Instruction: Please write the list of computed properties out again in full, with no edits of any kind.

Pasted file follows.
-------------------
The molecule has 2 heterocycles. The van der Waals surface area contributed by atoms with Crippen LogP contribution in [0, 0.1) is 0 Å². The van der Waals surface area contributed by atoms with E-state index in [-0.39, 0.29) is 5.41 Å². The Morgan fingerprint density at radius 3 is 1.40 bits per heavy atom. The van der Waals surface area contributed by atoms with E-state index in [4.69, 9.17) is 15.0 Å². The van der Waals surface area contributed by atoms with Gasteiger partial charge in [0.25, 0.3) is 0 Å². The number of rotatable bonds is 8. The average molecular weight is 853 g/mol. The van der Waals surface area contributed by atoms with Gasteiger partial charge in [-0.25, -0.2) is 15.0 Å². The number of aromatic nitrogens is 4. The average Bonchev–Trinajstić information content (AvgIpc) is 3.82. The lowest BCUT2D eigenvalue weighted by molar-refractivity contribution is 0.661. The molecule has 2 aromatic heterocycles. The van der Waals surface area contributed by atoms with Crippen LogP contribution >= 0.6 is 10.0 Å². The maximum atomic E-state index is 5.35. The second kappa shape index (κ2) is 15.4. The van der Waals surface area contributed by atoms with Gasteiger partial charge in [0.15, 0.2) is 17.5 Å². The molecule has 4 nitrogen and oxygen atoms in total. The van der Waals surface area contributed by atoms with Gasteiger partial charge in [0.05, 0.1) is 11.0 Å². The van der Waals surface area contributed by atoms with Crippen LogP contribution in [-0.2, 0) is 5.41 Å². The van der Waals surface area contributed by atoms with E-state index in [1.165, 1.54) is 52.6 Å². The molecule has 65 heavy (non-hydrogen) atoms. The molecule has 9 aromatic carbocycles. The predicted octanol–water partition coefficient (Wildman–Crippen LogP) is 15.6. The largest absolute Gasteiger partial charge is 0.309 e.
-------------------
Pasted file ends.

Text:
The molecule has 2 heterocycles. The van der Waals surface area contributed by atoms with Crippen LogP contribution in [0, 0.1) is 0 Å². The van der Waals surface area contributed by atoms with E-state index in [-0.39, 0.29) is 5.41 Å². The Morgan fingerprint density at radius 3 is 1.40 bits per heavy atom. The van der Waals surface area contributed by atoms with E-state index in [4.69, 9.17) is 15.0 Å². The van der Waals surface area contributed by atoms with Gasteiger partial charge in [0.25, 0.3) is 0 Å². The number of rotatable bonds is 8. The average molecular weight is 853 g/mol. The van der Waals surface area contributed by atoms with Gasteiger partial charge in [-0.25, -0.2) is 15.0 Å². The number of aromatic nitrogens is 4. The average Bonchev–Trinajstić information content (AvgIpc) is 3.82. The lowest BCUT2D eigenvalue weighted by molar-refractivity contribution is 0.661. The molecule has 2 aromatic heterocycles. The van der Waals surface area contributed by atoms with Crippen LogP contribution >= 0.6 is 10.0 Å². The maximum atomic E-state index is 5.35. The second kappa shape index (κ2) is 15.4. The van der Waals surface area contributed by atoms with Gasteiger partial charge in [0.15, 0.2) is 17.5 Å². The molecule has 4 nitrogen and oxygen atoms in total. The van der Waals surface area contributed by atoms with Gasteiger partial charge in [0.05, 0.1) is 11.0 Å². The van der Waals surface area contributed by atoms with Crippen LogP contribution in [-0.2, 0) is 5.41 Å². The van der Waals surface area contributed by atoms with E-state index in [1.165, 1.54) is 52.6 Å². The molecule has 65 heavy (non-hydrogen) atoms. The molecule has 9 aromatic carbocycles. The predicted octanol–water partition coefficient (Wildman–Crippen LogP) is 15.6. The largest absolute Gasteiger partial charge is 0.309 e.